Both professions have evolved to utilize both strengths of each other’s profession.
As a chiropractic colleague of Dr. Blake Kalkstein so cleverly put, “It would be naïve to think as conservative care specialist that everyone would get better with one treatment technique or modality. Similar to how many physios (physical therapists) are doing manipulation, we know neuromuscular training in conjunction with manipulation, dry needling, etc will get the best results.”
Similarly, it would be naïve to think that exercise alone is enough to treat every possible movement dysfunction. I may get some kickback from my physical therapy colleagues, but when we attempt to retrain a dysfunctional pattern, manual therapy is a great supplement to an exercise regimen. Numerous research studies support this concept.
Walk into a modern day physical therapy office, and you’ll see adjustable tables with a gym to retrain movement after manual treatment. Many physical therapists, myself included, utilize spinal manipulations to restore motion before and during exercise to maximize movement potential. You’ll see therapists performing manipulations on the spine and following up with corrective exercise. Not much different than the situation described above.
Dr. Blake continues, “If I walked into a clinic, I shouldn’t be able to tell the difference between a chiropractic clinic or a physical therapy clinic as both should be doing techniques that are not specific to their profession, but are specific to patient needs.” I agree.
Here are a few things I recommend you look for when searching for a rehabilitation provider:
-Look for providers that include exercise with their treatments. Corrective exercise designed to retrain movement patters are preferable. Additionally, look for a provider that establishes a(n) (appropriate) plan of care. In my professional opinion, a practitioner that recommends 1 year of appointments does not appear to have your best interest in mind. Look for those who help your pain and are willing to teach you how to self-manage your condition.
-Look for practitioners that utilize hands-on treatment in their plan of care. Manipulations are not appropriate for all, but can be a powerful tool when retraining movement. The same sentence above applies to physical therapists: look for a provider that establishes a(n) (appropriate) plan of care for your condition. Also, look for those who help your pain and are willing to teach you how to self-manage your condition.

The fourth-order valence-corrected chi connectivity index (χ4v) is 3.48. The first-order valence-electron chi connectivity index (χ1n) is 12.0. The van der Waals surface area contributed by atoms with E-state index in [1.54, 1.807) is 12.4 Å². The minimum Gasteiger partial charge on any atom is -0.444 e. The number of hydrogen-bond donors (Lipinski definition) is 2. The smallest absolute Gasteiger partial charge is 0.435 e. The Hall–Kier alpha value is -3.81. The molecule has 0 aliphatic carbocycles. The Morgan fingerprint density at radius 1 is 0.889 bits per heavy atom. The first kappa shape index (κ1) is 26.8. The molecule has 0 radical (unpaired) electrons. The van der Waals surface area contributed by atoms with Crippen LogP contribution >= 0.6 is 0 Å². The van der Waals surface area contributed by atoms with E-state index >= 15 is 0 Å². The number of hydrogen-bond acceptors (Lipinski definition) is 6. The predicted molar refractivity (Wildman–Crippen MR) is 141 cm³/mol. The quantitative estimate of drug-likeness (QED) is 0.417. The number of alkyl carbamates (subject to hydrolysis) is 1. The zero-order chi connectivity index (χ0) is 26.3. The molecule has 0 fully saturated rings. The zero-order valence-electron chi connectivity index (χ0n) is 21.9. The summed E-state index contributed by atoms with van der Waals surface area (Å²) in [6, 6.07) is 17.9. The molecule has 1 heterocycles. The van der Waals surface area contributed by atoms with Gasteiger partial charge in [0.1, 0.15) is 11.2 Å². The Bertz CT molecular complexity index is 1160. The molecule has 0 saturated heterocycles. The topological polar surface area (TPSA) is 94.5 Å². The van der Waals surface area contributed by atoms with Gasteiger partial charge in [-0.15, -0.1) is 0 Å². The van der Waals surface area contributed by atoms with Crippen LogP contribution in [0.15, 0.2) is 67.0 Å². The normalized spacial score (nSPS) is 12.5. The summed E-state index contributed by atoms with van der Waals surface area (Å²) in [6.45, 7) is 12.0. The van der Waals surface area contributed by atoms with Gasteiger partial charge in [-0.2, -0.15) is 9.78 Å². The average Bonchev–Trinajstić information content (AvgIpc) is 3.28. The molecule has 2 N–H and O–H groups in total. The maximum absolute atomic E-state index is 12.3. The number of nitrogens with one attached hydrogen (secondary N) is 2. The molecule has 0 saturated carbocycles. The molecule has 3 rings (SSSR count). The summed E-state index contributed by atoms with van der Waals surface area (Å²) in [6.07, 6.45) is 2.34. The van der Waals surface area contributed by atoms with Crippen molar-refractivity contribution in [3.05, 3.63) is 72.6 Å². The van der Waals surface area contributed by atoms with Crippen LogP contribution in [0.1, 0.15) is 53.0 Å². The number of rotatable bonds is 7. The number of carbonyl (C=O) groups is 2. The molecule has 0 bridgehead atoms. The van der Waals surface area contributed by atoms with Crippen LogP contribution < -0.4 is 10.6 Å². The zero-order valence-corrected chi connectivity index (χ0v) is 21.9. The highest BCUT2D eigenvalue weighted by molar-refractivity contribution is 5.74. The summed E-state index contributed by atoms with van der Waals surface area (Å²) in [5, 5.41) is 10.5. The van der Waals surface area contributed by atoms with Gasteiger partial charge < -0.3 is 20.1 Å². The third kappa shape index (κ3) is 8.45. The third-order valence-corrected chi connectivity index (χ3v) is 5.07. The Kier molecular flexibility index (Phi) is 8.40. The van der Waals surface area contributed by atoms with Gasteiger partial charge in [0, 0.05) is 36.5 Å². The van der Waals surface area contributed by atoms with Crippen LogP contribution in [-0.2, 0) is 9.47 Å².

Does he/she consider your goals?
All healthcare providers, whether they are physical therapists or chiropractors, should have your overall goals in mind. Establish functional outcomes (running 3 miles, lifting your kids, working out, etc.) and track your progress with your provider.
So who should YOU see?
The truth is, you should spend your time with the healthcare professional that is willing to listen to your problems, utilize the benefits of manipulation and exercise to heal your body, and is up to date with latest and greatest research. If this person is a physical therapist, great! If this person is a chiropractor, great! I have met great chiropractors and physical therapists that are constantly learning new ways to heal the body conservatively. Unfortunately, I have met mediocre providers on both sides.
Professions may provide bias, but the best thinkers utilize the best approach, regardless of profession. Therefore, look for the best thinkers with your best interest in mind.
“Origins and History of Chiropractic Care.” History of Chiropractic, 5 Jan. 2016, www.acatoday.org/About/History-of-Chiropractic
Neil, Amber. “APTA History.” American Physical Therapy Association, 2010, www.apta.org/History/.